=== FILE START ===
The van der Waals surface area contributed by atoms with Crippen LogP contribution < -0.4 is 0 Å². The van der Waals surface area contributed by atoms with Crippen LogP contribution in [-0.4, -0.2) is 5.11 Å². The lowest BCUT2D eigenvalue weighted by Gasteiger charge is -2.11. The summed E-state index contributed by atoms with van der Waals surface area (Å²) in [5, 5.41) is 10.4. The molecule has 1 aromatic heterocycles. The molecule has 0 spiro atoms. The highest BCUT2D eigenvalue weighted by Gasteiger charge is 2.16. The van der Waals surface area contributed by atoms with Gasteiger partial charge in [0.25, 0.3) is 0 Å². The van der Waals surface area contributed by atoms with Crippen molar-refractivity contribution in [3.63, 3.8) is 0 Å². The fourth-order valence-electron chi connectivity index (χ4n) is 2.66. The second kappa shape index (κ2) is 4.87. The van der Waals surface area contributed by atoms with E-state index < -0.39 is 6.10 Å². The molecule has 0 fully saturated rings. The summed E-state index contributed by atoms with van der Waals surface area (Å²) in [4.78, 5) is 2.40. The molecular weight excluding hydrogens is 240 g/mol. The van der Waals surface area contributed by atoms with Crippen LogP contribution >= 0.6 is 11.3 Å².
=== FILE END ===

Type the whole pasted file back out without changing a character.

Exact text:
The van der Waals surface area contributed by atoms with Crippen LogP contribution < -0.4 is 0 Å². The van der Waals surface area contributed by atoms with Crippen LogP contribution in [-0.4, -0.2) is 5.11 Å². The lowest BCUT2D eigenvalue weighted by Gasteiger charge is -2.11. The summed E-state index contributed by atoms with van der Waals surface area (Å²) in [5, 5.41) is 10.4. The molecule has 1 aromatic heterocycles. The molecule has 0 spiro atoms. The highest BCUT2D eigenvalue weighted by Gasteiger charge is 2.16. The van der Waals surface area contributed by atoms with Gasteiger partial charge in [0.25, 0.3) is 0 Å². The van der Waals surface area contributed by atoms with Crippen molar-refractivity contribution in [3.63, 3.8) is 0 Å². The fourth-order valence-electron chi connectivity index (χ4n) is 2.66. The second kappa shape index (κ2) is 4.87. The van der Waals surface area contributed by atoms with E-state index < -0.39 is 6.10 Å². The molecule has 0 fully saturated rings. The summed E-state index contributed by atoms with van der Waals surface area (Å²) in [4.78, 5) is 2.40. The molecular weight excluding hydrogens is 240 g/mol. The van der Waals surface area contributed by atoms with Crippen LogP contribution >= 0.6 is 11.3 Å².